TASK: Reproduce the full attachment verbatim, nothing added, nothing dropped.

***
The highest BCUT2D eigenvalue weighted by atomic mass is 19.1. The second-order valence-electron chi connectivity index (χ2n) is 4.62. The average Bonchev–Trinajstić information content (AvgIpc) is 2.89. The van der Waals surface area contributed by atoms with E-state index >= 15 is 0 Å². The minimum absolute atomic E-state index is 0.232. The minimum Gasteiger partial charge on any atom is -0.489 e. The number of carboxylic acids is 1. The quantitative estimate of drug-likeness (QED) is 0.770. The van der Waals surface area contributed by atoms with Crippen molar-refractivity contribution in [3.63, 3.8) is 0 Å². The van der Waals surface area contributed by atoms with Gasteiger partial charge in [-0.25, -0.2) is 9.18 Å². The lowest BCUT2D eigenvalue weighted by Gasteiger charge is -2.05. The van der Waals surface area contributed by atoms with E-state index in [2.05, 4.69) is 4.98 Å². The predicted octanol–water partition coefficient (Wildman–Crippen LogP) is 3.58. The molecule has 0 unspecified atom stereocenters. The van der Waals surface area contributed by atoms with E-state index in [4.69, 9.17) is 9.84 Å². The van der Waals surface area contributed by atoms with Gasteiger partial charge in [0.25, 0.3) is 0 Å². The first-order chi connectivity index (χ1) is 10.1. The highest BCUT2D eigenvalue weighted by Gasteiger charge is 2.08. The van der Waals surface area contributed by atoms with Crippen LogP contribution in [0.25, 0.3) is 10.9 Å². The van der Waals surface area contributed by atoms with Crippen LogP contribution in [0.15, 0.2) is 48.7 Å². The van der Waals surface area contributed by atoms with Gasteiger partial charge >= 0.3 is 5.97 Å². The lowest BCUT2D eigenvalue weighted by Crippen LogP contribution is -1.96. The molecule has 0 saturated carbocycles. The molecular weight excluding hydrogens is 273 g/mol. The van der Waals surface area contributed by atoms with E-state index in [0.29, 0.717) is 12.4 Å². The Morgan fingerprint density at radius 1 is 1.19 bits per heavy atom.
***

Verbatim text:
The highest BCUT2D eigenvalue weighted by atomic mass is 19.1. The second-order valence-electron chi connectivity index (χ2n) is 4.62. The average Bonchev–Trinajstić information content (AvgIpc) is 2.89. The van der Waals surface area contributed by atoms with E-state index >= 15 is 0 Å². The minimum absolute atomic E-state index is 0.232. The minimum Gasteiger partial charge on any atom is -0.489 e. The number of carboxylic acids is 1. The quantitative estimate of drug-likeness (QED) is 0.770. The van der Waals surface area contributed by atoms with Crippen molar-refractivity contribution in [3.63, 3.8) is 0 Å². The van der Waals surface area contributed by atoms with Gasteiger partial charge in [-0.25, -0.2) is 9.18 Å². The lowest BCUT2D eigenvalue weighted by Gasteiger charge is -2.05. The van der Waals surface area contributed by atoms with E-state index in [2.05, 4.69) is 4.98 Å². The predicted octanol–water partition coefficient (Wildman–Crippen LogP) is 3.58. The molecule has 0 unspecified atom stereocenters. The van der Waals surface area contributed by atoms with E-state index in [4.69, 9.17) is 9.84 Å². The van der Waals surface area contributed by atoms with Gasteiger partial charge in [0.25, 0.3) is 0 Å². The first-order chi connectivity index (χ1) is 10.1. The highest BCUT2D eigenvalue weighted by Gasteiger charge is 2.08. The van der Waals surface area contributed by atoms with Crippen LogP contribution in [0.25, 0.3) is 10.9 Å². The van der Waals surface area contributed by atoms with Crippen LogP contribution in [0.15, 0.2) is 48.7 Å². The van der Waals surface area contributed by atoms with Gasteiger partial charge >= 0.3 is 5.97 Å². The lowest BCUT2D eigenvalue weighted by Crippen LogP contribution is -1.96. The molecule has 0 saturated carbocycles. The molecular weight excluding hydrogens is 273 g/mol. The van der Waals surface area contributed by atoms with E-state index in [0.29, 0.717) is 12.4 Å². The Morgan fingerprint density at radius 1 is 1.19 bits per heavy atom.